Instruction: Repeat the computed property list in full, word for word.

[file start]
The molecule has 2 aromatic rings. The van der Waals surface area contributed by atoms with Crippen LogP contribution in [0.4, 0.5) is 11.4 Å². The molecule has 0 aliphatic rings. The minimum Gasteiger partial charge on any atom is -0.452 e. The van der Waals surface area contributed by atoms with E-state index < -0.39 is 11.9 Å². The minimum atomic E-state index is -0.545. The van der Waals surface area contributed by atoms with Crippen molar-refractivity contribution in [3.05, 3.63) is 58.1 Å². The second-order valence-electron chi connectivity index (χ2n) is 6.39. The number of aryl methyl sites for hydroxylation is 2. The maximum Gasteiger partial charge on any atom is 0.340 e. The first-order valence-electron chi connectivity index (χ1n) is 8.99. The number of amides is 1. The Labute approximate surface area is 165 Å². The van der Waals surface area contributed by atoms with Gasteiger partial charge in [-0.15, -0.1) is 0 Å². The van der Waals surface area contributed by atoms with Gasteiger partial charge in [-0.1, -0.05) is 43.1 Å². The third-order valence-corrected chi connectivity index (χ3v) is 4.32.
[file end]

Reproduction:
The molecule has 2 aromatic rings. The van der Waals surface area contributed by atoms with Crippen LogP contribution in [0.4, 0.5) is 11.4 Å². The molecule has 0 aliphatic rings. The minimum Gasteiger partial charge on any atom is -0.452 e. The van der Waals surface area contributed by atoms with E-state index < -0.39 is 11.9 Å². The minimum atomic E-state index is -0.545. The van der Waals surface area contributed by atoms with Crippen molar-refractivity contribution in [3.05, 3.63) is 58.1 Å². The second-order valence-electron chi connectivity index (χ2n) is 6.39. The number of aryl methyl sites for hydroxylation is 2. The maximum Gasteiger partial charge on any atom is 0.340 e. The first-order valence-electron chi connectivity index (χ1n) is 8.99. The number of amides is 1. The Labute approximate surface area is 165 Å². The van der Waals surface area contributed by atoms with Gasteiger partial charge in [-0.15, -0.1) is 0 Å². The van der Waals surface area contributed by atoms with Gasteiger partial charge in [-0.1, -0.05) is 43.1 Å². The third-order valence-corrected chi connectivity index (χ3v) is 4.32.